TERRESTRIAL RECORD OF POST-EOCENE CLIMATE HISTORY IN MARIE BYRD LAND, WEST ANTARCTICA
Hydrovolcanic deposits, interbedded tills and recycled microfossils, together with erosion anomalies in the Marie Byrd Land (MBL) landscape, each provide a portion of the record of glaciation and deglaciation events from late Oligocene to the present. We have attempted to synthesize these data sources to provide a more complete record, and to reconcile them with climatic events recorded elsewhere in Antarctica and the deep sea. The MBL data suggest that the late Oligocene was marked by the development of an ice cap at Mount Petras, where the MBL dome was beginning to rise from a near-sea-level position. Furthermore, unusually advanced cirque development in the dome crest area is difficult to explain unless there was a period of effective cirque erosion in that area between c. 25 and 15 Ma BP. These inferences are consistent with evidence from the Ross Sea for an expansion of the West Antarctic Ice Sheet (WAIS) in mid-Miocene (15–17 Ma BP) time.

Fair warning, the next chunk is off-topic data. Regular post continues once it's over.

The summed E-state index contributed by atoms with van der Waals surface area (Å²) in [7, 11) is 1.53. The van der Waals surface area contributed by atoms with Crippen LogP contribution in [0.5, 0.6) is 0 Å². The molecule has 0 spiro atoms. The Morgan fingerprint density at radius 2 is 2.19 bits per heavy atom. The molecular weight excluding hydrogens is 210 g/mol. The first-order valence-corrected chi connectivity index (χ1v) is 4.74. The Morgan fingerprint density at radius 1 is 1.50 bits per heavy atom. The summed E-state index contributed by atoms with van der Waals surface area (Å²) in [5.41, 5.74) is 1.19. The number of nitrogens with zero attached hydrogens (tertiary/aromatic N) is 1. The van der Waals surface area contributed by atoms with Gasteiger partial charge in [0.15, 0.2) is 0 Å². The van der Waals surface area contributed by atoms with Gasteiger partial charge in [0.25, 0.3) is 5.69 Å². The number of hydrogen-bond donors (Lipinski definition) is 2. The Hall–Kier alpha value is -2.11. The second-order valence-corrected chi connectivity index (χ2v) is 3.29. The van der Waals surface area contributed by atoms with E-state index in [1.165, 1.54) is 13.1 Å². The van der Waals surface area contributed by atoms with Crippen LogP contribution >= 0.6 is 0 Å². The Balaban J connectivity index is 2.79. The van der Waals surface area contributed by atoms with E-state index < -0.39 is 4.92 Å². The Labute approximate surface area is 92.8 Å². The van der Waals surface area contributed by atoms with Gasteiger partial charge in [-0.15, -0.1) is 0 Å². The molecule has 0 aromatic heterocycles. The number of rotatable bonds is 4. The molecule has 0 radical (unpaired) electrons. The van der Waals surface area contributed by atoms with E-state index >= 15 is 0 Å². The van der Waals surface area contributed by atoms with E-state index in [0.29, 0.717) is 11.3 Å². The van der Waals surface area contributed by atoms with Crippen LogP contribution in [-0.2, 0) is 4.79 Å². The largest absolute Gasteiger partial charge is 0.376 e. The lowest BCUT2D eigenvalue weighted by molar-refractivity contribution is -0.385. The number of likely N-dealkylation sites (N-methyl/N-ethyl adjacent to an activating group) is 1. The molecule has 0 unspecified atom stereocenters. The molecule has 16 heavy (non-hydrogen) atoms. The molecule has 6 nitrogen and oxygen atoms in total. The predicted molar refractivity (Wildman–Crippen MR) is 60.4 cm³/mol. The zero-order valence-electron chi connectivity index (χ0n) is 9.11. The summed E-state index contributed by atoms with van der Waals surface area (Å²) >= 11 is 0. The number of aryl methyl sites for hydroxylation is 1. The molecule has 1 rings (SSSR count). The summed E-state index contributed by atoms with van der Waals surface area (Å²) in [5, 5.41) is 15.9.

The deep sea oxygen isotope proxy record has been interpreted to show the inception of West Antarctic glaciation around 6 Ma BP. This can perhaps be reconciled with the terrestrial record if one considers (1) the observation that large volume changes in the WAIS cannot produce a 18O signal that is significantly outside limits of error, and (2) that the landscape in West Antarctica has evolved from very low regional relief in the Oligocene, to more than 2 km of local relief in the present day, as a result of dome uplift since c. 27 Ma BP, and the growth of large volcanoes since c. 19 Ma BP.
Document Type: Research Article
Publication date: March 1, 2005